So maybe the story of Naboth and Ahab is particularly relevant in Europe today.

15 June 2008

'The Blueprint for Heroic Family Life'

When I went to the USA in September 1968 to study – I had been ordained the previous December – I was blessed to meet some strong Catholic families. But I noticed that they had to work hard at being such, in a way that at that time wasn’t perhaps as necessary in Ireland. In those days the Catholic family was the norm in Ireland. Protestant families I knew shared the very same family values. There was no divorce. Not all families were model families, of course.

But in today’s Ireland around 25 percent of children are born outside of marriage. In some urban areas the majority of births are such. The word ‘spouse’ seems to have become a ‘four-letter’ word. ‘Partner’ is the preferred term, though that used to be a perfectly respectable word too.

Dr Jeff Mirus of Catholic Culture gives a ‘Blueprint for Heroic Family Life’.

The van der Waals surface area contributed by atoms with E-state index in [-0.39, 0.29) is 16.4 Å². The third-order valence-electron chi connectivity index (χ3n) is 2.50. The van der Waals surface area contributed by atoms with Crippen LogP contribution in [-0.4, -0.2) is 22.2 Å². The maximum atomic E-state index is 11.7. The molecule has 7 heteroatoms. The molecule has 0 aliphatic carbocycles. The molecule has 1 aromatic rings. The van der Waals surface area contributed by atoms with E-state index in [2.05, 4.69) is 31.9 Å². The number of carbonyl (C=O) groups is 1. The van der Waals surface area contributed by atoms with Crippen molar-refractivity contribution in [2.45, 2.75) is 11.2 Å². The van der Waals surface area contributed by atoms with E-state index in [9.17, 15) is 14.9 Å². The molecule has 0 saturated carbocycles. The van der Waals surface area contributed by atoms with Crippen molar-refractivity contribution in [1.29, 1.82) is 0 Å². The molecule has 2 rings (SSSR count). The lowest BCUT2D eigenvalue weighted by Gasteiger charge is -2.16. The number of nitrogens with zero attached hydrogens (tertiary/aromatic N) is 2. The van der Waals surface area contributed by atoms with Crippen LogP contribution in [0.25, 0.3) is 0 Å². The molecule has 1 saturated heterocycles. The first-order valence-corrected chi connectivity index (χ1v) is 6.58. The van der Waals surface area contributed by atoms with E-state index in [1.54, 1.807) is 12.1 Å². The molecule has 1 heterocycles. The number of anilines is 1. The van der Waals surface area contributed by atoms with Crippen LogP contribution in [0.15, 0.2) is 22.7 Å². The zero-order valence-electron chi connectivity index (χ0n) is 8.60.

The Blueprint for Heroic Family Life
by Dr Jeff Mirus, June 13, 2008

Owing to the confluence of an East-coast heat wave and the failure of a home air conditioning system, my son Peter, his wife Kristina and their two daughters lived with Mom and Dad again for a few days this week. Seeing Elena (age seven) and Natalie (four) bright-eyed and cheerful at the beginning of each day was a joy. It was also a reminder of how things used to be. With the last of our six children going off to college this Fall, I sometimes need to be reminded that I’m a father. Perhaps you don’t want to hear about it? Oh, but you do.